Disclaimer: I do NOT regret going to college. I learned a ton, met incredible people, and had epic experiences. However, it’s becoming more and more clear that college isn’t the only source of education. Far from it. To be a doctor or a lawyer, yes, college the requisite stop.
But even in these fields, college doesn’t equip you with everything you need to succeed Two years removed from college, what follows are 7 lessons I learned outside of a college classroom.
Number One: How to Close a Business Deal. Nowhere did a professor share with me the art of closing down a deal! Nor did I realize how important this little skill is. Until I finished college, that is…
Upon entering the “real world,” I quickly realized how important closing down a deal truly is. I realized my ineptitude through a painful set of lessons. Multiple times, I naively flopped at the chance to secure business! Business that would have served all parties involved in a positive way. Oh the misery! I’ve since invested in upgrading my skills in this area in a big way! You’ll likely want to do the same.
Number Two: How to Get a Date. Getting a date and learning to create a desirable dating life was never on the menu of available classes! If it were, I’d have enrolled. Dating is another area where you’ll be required to learn outside of the realms of college (the classroom, that is).
How to Get a Date is funny following number one, “How to Close a Deal.” I don’t categorize them the same – and in my opinion, neither should you. I help guys in their dating lives professionally and see this “close a deal” mindset stifle the connection between guy and girl often.
Whereas number one is professional, a logical agreement that serves both parties, getting a date is about connection and rapport. Getting a date isn’t so much “getting,” as it should be about sharing. Sharing in the desire to continue an awesome experience with one another.
Number Three: How to Present to an Audience. I’ll give college some credit here: there were communications classes available. In fact, I took one such class and I even learned a few things. However, with a classroom of 100+ students, speaking opportunities were nonexistent. My speaking skills stayed the same and my desire to improve them remained dim.
Only once I saw the value in public speaking in the real world did my focus zoom onto the art and skill of presenting. Toastmasters enrollment promptly ensued. This, along with countless hours of youtube videos, where I analyzed the nuanced skills of elite speakers, had a positive effect. Speaking skills, I learned, are learnable! But only to s/he who desires such growth.
Number Four: How to Find a Mentor. In college, finding a mentor meant being the student who went to office hours at the posted times. Finding a mentor was a simple as “Go to Classroom E-145 between 2 to 3PM.” Find the class, find the time, and boom, now you have a mentor, just waiting for you. Well, that was in college. The world outside of college is different.
The CEO, wealthy investor, or mega successful person in your field doesn’t have “posted office hours,” and even if he did, they’d surely change before the set time! Getting a high end mentor, I learned, is a balancing act of persistence, offering something of value, and luck, among other things. I’m still fully enrolled in mastering this “life course,” if it isn’t apparent already… Richard Branson! I’m onto you, buddy!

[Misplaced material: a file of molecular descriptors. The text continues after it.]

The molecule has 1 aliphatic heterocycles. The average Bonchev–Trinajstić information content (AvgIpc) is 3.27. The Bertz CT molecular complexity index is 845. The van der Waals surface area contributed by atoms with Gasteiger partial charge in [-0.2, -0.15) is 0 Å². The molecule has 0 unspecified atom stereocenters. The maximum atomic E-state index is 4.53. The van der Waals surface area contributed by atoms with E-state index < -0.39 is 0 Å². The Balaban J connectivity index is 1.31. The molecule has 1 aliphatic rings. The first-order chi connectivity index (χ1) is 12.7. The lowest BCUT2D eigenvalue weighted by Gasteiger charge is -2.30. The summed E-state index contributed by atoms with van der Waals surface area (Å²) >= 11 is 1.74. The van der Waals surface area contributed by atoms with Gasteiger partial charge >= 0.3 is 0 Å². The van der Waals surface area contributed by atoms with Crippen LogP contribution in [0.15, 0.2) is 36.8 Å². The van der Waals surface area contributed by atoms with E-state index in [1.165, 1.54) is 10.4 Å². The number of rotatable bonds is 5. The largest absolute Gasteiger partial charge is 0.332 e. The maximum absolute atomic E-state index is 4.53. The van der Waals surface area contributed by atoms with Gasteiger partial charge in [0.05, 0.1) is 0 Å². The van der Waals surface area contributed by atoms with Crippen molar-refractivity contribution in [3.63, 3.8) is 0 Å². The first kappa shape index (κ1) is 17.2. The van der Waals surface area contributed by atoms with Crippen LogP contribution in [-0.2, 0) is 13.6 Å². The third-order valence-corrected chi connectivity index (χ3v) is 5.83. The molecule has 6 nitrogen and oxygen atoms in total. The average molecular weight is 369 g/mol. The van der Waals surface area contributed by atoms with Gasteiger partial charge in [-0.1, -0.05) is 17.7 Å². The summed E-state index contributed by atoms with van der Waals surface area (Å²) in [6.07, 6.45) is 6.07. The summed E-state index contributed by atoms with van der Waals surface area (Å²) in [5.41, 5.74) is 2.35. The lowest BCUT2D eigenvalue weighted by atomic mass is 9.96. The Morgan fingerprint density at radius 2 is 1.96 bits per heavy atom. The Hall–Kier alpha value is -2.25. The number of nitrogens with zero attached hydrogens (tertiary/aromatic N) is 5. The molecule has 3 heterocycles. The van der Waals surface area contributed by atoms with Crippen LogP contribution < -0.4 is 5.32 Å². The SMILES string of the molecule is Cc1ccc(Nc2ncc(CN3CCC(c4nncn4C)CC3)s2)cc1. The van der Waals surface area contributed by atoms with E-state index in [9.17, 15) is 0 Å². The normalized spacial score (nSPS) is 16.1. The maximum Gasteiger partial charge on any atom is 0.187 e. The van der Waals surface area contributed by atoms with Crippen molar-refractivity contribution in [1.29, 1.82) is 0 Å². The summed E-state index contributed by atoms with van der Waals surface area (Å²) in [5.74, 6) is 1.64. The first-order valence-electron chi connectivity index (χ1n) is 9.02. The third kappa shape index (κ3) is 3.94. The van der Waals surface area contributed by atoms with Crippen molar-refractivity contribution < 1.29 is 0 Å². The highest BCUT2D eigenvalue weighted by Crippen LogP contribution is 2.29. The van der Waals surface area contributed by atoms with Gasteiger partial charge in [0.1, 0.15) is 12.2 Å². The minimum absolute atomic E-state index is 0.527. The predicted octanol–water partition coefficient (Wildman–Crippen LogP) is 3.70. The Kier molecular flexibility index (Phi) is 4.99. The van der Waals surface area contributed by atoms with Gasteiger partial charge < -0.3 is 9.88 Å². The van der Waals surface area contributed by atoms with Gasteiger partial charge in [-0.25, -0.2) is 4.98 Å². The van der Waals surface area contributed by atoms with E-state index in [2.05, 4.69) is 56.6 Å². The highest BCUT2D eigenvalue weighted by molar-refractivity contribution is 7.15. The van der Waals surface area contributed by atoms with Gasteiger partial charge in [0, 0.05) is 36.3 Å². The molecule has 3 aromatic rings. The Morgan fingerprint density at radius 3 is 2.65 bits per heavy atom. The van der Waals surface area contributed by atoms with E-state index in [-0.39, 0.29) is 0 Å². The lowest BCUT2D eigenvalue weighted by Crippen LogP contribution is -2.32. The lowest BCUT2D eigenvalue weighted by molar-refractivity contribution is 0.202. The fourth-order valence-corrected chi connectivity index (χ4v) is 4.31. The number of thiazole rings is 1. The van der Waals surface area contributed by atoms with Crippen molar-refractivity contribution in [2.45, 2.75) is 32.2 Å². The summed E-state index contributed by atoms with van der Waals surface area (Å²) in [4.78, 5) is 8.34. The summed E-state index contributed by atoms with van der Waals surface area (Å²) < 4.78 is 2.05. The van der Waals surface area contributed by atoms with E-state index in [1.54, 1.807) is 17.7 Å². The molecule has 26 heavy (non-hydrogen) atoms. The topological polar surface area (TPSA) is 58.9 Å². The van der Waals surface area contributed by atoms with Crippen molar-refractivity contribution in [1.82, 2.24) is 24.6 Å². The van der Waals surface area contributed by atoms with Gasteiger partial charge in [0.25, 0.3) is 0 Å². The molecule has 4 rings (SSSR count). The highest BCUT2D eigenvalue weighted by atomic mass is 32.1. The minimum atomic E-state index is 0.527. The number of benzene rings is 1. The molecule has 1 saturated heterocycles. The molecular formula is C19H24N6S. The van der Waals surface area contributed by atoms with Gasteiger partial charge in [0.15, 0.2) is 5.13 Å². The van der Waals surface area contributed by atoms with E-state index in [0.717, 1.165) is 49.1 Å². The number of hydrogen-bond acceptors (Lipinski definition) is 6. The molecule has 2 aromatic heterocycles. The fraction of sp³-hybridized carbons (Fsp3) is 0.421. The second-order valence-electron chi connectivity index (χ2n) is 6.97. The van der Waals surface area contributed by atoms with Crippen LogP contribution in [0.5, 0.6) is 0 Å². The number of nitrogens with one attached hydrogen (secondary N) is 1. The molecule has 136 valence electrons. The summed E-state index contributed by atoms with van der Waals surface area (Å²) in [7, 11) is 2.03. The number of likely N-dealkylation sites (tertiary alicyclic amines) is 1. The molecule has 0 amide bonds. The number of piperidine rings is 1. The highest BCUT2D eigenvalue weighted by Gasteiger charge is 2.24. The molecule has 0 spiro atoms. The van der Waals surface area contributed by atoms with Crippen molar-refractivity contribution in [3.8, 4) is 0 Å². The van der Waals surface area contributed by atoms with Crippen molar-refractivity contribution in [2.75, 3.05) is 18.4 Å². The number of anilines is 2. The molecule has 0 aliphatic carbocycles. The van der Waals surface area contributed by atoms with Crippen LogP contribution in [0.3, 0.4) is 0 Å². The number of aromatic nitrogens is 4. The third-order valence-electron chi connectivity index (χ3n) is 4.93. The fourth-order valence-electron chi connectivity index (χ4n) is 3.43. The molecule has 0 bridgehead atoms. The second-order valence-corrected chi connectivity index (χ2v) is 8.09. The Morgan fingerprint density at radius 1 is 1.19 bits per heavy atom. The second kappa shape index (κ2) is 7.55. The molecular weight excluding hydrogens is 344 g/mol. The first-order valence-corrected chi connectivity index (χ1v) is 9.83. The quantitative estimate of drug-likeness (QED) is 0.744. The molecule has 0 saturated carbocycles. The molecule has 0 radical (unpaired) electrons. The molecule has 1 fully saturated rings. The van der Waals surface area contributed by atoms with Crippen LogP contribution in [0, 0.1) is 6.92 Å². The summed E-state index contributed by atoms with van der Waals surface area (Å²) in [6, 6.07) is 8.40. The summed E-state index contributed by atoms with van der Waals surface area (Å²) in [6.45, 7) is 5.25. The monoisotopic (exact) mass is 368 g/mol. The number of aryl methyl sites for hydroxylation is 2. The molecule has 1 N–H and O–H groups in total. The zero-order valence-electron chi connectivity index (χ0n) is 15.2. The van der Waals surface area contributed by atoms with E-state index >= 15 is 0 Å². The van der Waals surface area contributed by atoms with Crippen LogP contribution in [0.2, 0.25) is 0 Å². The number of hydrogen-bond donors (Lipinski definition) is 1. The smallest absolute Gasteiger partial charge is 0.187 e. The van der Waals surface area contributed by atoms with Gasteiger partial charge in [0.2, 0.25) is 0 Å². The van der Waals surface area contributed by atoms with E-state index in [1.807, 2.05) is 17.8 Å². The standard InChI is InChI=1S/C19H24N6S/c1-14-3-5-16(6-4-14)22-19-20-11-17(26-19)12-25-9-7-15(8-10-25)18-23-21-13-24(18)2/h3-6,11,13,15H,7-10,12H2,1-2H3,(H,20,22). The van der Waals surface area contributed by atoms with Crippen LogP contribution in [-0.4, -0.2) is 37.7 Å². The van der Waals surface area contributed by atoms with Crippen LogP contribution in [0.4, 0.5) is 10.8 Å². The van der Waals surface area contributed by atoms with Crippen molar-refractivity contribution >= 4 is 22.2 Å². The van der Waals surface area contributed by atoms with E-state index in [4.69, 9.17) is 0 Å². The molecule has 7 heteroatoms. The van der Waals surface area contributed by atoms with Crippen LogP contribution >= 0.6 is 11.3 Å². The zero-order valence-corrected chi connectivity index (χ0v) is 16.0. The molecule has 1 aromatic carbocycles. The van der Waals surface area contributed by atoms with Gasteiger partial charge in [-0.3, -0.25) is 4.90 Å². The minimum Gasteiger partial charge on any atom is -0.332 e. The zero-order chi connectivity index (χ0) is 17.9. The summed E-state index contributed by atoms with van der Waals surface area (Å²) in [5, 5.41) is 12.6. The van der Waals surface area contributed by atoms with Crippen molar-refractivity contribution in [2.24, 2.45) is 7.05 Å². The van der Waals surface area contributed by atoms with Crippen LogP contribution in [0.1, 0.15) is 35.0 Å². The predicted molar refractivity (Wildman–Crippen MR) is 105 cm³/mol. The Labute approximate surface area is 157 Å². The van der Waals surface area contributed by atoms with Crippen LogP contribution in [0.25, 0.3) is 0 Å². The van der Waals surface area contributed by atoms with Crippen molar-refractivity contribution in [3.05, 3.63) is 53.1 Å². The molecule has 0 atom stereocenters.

Number Five: How to Network. Ah yes, the task of connecting with likeminded people so that both of you may prosper. Similarly, college never dove into this thing called networking. Like most of the things I’ve learned outside of college, networking is a balancing act. Talk too much about yourself and your egotistical. But if you neglect discussing yourself all together, not only do you miss out, but the other person misses out on what you have to offer!
Networking, both online and in person, is a skill that is always changing. With new platforms emerging and the world becoming increasingly international, this is a class that would need yearly revisions if it were taught in college.
Number Six: How to Think on the Fly. Tests that require you to fill in a bubble do not force you to maximize your “improv” muscles! As you know, the world outside college isn’t a fill in the blank test. It’s a world of constant change.
Every moment is impromptu. You must be able to think – and adapt – on the fly. From a tame conversation to your dream job interview of a lifetime, the ability to think on the fly is essential. Yet it’s hardly cultivated inside the classroom. The occasional oral examination is the exception. However, every moment of life is an “oral examination.” Oral exams should be the norm, not the exception. The world beyond the classroom has versed far more in building this skill-set of thinking on the fly than university ever did.
Number Seven: How to Find Your Purpose. College certainly opened my eyes up to new fields of study. This was mind opening and life altering. However, what you should do with all this incoming information was not discussed – in college. Yes, they recommended career paths. But never was one’s “higher-purpose” discussed.
Only after realizing I was direction-less did I ask myself the question that led me towards my life’s purpose… “If I could get paid to do something I enjoyed that equally made a big, positive impact, what would that be?” I kept asking myself that question. With persistence, it led me down a path I’m grateful I stumbled upon.
Needless to say, this question did not come from a classroom. However, had there been a “Life’s Purpose 101” class in school, I would never have asked myself such a question! For that, I thank you, college!
Those are the seven lessons I never learned in college. Are there any lessons you learned outside of college that weren’t mentioned here? Share them below.
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